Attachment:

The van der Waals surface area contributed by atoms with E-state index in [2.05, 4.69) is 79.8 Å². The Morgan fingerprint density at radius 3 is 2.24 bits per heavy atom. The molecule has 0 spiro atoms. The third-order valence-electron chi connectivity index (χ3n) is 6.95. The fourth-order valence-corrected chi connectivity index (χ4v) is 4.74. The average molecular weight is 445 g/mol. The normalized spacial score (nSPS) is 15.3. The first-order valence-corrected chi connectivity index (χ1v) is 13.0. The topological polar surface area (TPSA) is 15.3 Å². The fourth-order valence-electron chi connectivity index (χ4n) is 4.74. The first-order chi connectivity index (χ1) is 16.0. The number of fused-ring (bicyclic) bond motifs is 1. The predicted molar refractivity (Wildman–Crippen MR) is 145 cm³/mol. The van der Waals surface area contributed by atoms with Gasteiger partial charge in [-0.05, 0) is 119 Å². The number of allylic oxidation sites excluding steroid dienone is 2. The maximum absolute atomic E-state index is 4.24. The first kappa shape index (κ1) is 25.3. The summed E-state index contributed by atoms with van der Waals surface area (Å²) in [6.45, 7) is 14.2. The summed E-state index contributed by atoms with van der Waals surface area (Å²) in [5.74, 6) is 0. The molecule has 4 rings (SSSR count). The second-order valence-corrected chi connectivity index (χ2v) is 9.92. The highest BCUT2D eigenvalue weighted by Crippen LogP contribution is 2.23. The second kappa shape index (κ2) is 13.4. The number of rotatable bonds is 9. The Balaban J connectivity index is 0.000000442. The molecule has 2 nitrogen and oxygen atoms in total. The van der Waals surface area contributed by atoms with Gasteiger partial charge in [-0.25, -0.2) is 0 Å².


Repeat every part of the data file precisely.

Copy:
The van der Waals surface area contributed by atoms with E-state index in [2.05, 4.69) is 79.8 Å². The Morgan fingerprint density at radius 3 is 2.24 bits per heavy atom. The molecule has 0 spiro atoms. The third-order valence-electron chi connectivity index (χ3n) is 6.95. The fourth-order valence-corrected chi connectivity index (χ4v) is 4.74. The average molecular weight is 445 g/mol. The normalized spacial score (nSPS) is 15.3. The first-order valence-corrected chi connectivity index (χ1v) is 13.0. The topological polar surface area (TPSA) is 15.3 Å². The fourth-order valence-electron chi connectivity index (χ4n) is 4.74. The first-order chi connectivity index (χ1) is 16.0. The number of fused-ring (bicyclic) bond motifs is 1. The predicted molar refractivity (Wildman–Crippen MR) is 145 cm³/mol. The van der Waals surface area contributed by atoms with Gasteiger partial charge in [-0.05, 0) is 119 Å². The number of allylic oxidation sites excluding steroid dienone is 2. The maximum absolute atomic E-state index is 4.24. The first kappa shape index (κ1) is 25.3. The summed E-state index contributed by atoms with van der Waals surface area (Å²) in [6.45, 7) is 14.2. The summed E-state index contributed by atoms with van der Waals surface area (Å²) in [5.74, 6) is 0. The molecule has 4 rings (SSSR count). The second-order valence-corrected chi connectivity index (χ2v) is 9.92. The highest BCUT2D eigenvalue weighted by Crippen LogP contribution is 2.23. The second kappa shape index (κ2) is 13.4. The number of rotatable bonds is 9. The Balaban J connectivity index is 0.000000442. The molecule has 2 nitrogen and oxygen atoms in total. The van der Waals surface area contributed by atoms with Gasteiger partial charge in [-0.25, -0.2) is 0 Å².